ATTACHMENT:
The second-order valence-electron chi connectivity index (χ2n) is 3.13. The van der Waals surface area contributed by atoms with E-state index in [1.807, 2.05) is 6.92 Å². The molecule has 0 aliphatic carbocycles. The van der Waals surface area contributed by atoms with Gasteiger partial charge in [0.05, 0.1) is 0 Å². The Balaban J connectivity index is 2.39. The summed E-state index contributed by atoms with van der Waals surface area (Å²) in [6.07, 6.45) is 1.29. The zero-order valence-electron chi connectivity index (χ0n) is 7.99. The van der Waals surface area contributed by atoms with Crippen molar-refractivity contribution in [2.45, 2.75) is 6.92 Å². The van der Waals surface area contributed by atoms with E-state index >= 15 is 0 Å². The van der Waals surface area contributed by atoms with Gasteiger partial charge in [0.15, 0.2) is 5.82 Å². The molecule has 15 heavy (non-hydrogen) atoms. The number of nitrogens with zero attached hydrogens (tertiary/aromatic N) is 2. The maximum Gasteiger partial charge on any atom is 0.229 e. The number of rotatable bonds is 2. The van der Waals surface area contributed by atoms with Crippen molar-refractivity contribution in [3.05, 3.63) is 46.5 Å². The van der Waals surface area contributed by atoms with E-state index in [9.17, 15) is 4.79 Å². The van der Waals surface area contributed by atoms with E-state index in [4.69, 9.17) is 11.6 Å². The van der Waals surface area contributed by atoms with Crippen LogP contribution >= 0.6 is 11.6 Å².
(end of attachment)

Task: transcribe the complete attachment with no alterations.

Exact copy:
The second-order valence-electron chi connectivity index (χ2n) is 3.13. The van der Waals surface area contributed by atoms with E-state index in [1.807, 2.05) is 6.92 Å². The molecule has 0 aliphatic carbocycles. The van der Waals surface area contributed by atoms with Gasteiger partial charge in [0.05, 0.1) is 0 Å². The Balaban J connectivity index is 2.39. The summed E-state index contributed by atoms with van der Waals surface area (Å²) in [6.07, 6.45) is 1.29. The zero-order valence-electron chi connectivity index (χ0n) is 7.99. The van der Waals surface area contributed by atoms with Crippen molar-refractivity contribution in [2.45, 2.75) is 6.92 Å². The van der Waals surface area contributed by atoms with E-state index >= 15 is 0 Å². The van der Waals surface area contributed by atoms with Gasteiger partial charge in [0.15, 0.2) is 5.82 Å². The molecule has 15 heavy (non-hydrogen) atoms. The number of nitrogens with zero attached hydrogens (tertiary/aromatic N) is 2. The maximum Gasteiger partial charge on any atom is 0.229 e. The number of rotatable bonds is 2. The van der Waals surface area contributed by atoms with Crippen molar-refractivity contribution in [3.05, 3.63) is 46.5 Å². The van der Waals surface area contributed by atoms with E-state index in [9.17, 15) is 4.79 Å². The van der Waals surface area contributed by atoms with E-state index in [4.69, 9.17) is 11.6 Å². The van der Waals surface area contributed by atoms with Crippen LogP contribution >= 0.6 is 11.6 Å².